Despite the frequent inspection and maintenance by Defendants' employees, Defendants did not take steps to remove the substances or warn those working within the property of the conditions. Because he had no notice of the harmful conditions, Shifrin assumed he was working within a safe environment and continued to go to work daily within the property. Shifrin alleged that since he continued to work within the property, he was exposed to, ingested and/or inhaled mold, fungi, bacteria and other harmful substances. Had Shifrin been aware of the harmful conditions, he would have taken steps to protect himself and reported the conditions to the proper authority. As a result of his exposure, ingestion or inhalation of these harmful substances, Shifrin alleged that he has contracted asthma, pneumonia and other health-related injuries.
On June 11, 2012, Shifrin filed his five-count complaint in the Circuit Court for the Twentieth Judicial Circuit, St. Clair County, Illinois, alleging negligence, negligence under the Premises Liability Act, negligence based on the theory of res ipsa loquitur, fraudulent misrepresentation and negligent misrepresentation against Defendants. Defendants removed the case to this Court based on diversity. Thereafter, Defendants' filed a motion to dismiss (Doc. 24) pursuant to Fed. R. Civ. P. 12(b)(6) , which this Court denied.
The Defendants filed the instant motions for summary judgment (Doc. 27 & 30) on Counts I, II, III and V of Shifrin's complaint prior to the denial of their motion to dismiss by the Court. In their summary judgment motions, Defendants claimed that they did not owe a duty to Shifrin because they lacked control over the portion of the premises where the mold, fungi, bacteria and other harmful substances were allegedly found. Defendants argued that as Shifrin's claims lacked the essential duty element necessary to proceed, they were entitled to judgment as a matter of law. Shifrin responded and Defendants replied.
To prevail on a motion for summary judgment, the movant must show "that there is no genuine dispute as to any material fact and the movant is entitled to judgment as a matter of law." Fed. R. Civ. P. 56(a); see Celotex Corp. v. Catrett, 477 U.S. 317, 322 (1986); Spath v. Hayes Wheels Int'l-Ind., Inc., 211 F.3d 392, 396 (7th Cir. 2000). When considering a motion for summary judgment, the Court must construe the evidence in the light most favorable to the nonmoving party and draw all reasonable inferences in favor of that party. See Anderson v. Liberty Lobby, Inc., 477 U.S. 242, 255 (1986); Chelios v. Heavener, 520 F.3d 678, 685 (7th Cir. 2008); Spath, 211 F.3d at 396. A court cannot enter summary judgment for a moving party if the moving party fails to meet its burden of proof, even if the nonmoving party fails to present relevant evidence in response to the motion. Cooper v. Lane, 969 F.2d 368, 371 (7th Cir. 1992). However, it is enough for the moving party to point to the absence of evidence to support an essential element of the plaintiff's claim for which the plaintiff carries the burden of proof. Celotex, 477 U.S. at 322-23, 325.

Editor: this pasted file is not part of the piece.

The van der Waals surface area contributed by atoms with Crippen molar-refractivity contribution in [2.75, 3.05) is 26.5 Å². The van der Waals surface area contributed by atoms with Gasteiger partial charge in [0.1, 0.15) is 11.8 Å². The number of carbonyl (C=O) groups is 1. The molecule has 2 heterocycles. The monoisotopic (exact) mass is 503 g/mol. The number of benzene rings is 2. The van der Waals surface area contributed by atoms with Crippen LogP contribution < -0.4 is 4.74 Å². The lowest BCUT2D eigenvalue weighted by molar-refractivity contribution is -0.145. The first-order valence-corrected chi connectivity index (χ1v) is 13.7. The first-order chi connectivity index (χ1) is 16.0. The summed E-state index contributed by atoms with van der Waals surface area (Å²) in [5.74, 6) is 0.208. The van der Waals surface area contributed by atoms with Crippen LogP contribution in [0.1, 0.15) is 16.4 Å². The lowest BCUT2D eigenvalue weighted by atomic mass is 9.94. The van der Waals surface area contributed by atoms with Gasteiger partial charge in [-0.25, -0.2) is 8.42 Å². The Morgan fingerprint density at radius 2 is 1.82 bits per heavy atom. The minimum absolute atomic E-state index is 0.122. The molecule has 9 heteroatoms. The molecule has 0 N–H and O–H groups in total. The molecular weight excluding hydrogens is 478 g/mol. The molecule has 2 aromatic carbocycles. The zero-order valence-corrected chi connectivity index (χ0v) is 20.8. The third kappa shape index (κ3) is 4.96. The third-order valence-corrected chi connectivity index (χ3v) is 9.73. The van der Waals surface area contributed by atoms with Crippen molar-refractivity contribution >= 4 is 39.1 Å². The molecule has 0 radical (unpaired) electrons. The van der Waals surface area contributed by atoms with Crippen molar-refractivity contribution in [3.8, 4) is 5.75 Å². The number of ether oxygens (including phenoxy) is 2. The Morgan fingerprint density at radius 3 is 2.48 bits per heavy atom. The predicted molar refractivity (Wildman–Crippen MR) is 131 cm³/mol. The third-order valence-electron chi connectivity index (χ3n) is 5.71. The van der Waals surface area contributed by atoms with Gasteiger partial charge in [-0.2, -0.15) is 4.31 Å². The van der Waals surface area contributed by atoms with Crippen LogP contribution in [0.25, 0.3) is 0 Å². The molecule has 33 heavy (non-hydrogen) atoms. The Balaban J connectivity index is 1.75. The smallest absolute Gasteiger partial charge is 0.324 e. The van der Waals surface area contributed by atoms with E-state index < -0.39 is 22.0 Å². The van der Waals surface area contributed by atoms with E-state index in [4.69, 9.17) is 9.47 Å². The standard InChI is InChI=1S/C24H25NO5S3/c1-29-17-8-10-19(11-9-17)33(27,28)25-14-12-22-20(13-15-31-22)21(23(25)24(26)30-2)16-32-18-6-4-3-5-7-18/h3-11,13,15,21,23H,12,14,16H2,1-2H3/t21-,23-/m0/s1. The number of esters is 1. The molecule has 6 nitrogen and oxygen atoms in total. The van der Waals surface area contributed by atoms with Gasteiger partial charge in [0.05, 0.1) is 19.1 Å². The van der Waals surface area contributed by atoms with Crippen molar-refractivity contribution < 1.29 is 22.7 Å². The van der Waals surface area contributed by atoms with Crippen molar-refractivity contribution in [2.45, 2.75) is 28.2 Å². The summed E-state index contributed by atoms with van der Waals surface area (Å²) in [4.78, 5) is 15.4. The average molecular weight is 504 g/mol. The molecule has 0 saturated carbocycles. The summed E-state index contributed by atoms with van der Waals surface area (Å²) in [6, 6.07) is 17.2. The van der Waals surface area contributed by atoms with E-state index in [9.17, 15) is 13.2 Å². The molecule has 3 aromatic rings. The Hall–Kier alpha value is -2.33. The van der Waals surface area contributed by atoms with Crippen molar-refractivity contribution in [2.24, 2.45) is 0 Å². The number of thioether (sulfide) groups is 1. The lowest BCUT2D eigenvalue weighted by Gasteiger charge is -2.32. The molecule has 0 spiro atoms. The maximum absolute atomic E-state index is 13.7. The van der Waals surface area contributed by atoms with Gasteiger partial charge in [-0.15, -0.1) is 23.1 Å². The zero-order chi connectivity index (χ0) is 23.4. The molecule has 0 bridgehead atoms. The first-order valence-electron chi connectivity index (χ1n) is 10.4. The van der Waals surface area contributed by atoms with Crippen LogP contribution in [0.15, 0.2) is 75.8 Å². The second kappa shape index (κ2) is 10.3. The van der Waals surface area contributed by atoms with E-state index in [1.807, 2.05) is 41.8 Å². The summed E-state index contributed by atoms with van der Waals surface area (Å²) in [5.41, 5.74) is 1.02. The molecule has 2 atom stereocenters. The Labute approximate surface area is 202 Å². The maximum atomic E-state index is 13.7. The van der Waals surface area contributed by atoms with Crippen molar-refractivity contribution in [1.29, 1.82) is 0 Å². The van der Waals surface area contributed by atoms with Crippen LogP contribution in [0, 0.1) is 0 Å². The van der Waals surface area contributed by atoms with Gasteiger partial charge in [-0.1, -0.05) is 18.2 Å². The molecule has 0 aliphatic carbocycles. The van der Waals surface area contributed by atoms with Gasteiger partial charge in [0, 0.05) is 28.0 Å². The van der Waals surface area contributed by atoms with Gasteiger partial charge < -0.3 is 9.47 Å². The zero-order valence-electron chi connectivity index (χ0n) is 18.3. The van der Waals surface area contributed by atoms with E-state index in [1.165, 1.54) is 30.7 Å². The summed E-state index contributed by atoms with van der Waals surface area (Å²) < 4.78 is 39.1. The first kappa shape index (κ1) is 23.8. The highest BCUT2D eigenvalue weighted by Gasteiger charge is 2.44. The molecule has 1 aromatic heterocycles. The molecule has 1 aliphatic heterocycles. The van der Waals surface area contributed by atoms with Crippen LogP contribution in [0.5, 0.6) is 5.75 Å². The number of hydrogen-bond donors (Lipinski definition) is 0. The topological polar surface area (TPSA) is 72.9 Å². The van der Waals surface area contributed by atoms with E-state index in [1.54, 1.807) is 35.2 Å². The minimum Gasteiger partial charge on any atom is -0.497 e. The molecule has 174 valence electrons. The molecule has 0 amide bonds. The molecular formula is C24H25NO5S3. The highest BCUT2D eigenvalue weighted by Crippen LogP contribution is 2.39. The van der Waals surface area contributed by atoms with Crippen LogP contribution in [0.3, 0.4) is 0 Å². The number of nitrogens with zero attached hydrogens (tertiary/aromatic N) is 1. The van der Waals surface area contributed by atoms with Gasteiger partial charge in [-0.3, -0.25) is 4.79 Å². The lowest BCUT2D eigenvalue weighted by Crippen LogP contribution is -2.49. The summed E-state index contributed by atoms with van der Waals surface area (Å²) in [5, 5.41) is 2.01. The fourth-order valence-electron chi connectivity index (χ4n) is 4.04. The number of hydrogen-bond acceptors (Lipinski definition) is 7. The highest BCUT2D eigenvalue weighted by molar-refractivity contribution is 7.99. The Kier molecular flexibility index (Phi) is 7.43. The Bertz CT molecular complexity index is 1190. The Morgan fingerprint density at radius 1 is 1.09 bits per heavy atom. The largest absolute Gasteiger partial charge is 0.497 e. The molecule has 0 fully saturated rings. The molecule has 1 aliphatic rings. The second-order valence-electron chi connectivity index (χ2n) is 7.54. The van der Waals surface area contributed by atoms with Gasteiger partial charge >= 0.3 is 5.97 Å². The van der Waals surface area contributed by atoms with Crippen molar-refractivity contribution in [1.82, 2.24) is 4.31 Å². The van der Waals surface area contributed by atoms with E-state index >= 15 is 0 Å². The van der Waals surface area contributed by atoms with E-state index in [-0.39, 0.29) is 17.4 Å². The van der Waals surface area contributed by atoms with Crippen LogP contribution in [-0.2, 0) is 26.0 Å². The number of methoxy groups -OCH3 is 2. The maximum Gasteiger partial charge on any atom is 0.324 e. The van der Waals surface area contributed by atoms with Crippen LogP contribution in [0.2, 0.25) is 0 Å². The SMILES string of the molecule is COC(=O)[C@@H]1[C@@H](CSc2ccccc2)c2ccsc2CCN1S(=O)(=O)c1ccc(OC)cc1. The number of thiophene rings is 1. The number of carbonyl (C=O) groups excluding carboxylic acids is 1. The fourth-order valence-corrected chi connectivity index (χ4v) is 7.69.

When responding to a motion for summary judgment, the nonmoving party may not merely rely upon the allegations presented in the pleadings, but must show specific facts that indicate a genuine issue of material fact exists. Fed. R. Civ. P. 56(e)(2); Celotex, 477 U.S. at 322-26; Johnson v. City of Fort Wayne, 91 F.3d 922, 931 (7th Cir. 1996). In this determination, a court cannot properly consider conclusory statements that are not grounded in specific facts. Lucas v. Chicago Transit Authority, 367 F.3d 714, 726 (7th Cir. 2004). A genuine issue of material fact exists if "a fair-minded jury could return a verdict for the [nonmoving party] on the evidence presented." Anderson, 477 U.S. at 252. If a defendant points to a lack of evidence to support an ...